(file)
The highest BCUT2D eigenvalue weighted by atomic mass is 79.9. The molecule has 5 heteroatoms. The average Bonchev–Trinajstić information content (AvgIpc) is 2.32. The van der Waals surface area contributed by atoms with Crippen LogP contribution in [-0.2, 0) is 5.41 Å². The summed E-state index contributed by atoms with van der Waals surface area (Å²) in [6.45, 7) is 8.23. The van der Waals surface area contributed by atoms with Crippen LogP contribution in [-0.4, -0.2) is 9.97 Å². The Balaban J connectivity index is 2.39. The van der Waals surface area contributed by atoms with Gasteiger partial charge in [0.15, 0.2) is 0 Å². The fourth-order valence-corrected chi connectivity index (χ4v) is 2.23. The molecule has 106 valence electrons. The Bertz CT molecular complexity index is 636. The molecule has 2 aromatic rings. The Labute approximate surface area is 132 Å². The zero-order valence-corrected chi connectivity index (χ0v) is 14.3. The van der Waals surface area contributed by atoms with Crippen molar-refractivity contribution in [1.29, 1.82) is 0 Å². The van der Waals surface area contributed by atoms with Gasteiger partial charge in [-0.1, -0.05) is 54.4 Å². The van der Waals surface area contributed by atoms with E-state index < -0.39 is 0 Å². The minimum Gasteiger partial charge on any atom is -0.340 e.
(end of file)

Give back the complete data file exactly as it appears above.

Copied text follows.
The highest BCUT2D eigenvalue weighted by atomic mass is 79.9. The molecule has 5 heteroatoms. The average Bonchev–Trinajstić information content (AvgIpc) is 2.32. The van der Waals surface area contributed by atoms with Crippen LogP contribution in [-0.2, 0) is 5.41 Å². The summed E-state index contributed by atoms with van der Waals surface area (Å²) in [6.45, 7) is 8.23. The van der Waals surface area contributed by atoms with Crippen LogP contribution in [-0.4, -0.2) is 9.97 Å². The Balaban J connectivity index is 2.39. The van der Waals surface area contributed by atoms with Gasteiger partial charge in [0.15, 0.2) is 0 Å². The fourth-order valence-corrected chi connectivity index (χ4v) is 2.23. The molecule has 106 valence electrons. The Bertz CT molecular complexity index is 636. The molecule has 2 aromatic rings. The Labute approximate surface area is 132 Å². The zero-order valence-corrected chi connectivity index (χ0v) is 14.3. The van der Waals surface area contributed by atoms with Crippen molar-refractivity contribution in [1.29, 1.82) is 0 Å². The van der Waals surface area contributed by atoms with Gasteiger partial charge in [-0.1, -0.05) is 54.4 Å². The van der Waals surface area contributed by atoms with E-state index < -0.39 is 0 Å². The minimum Gasteiger partial charge on any atom is -0.340 e.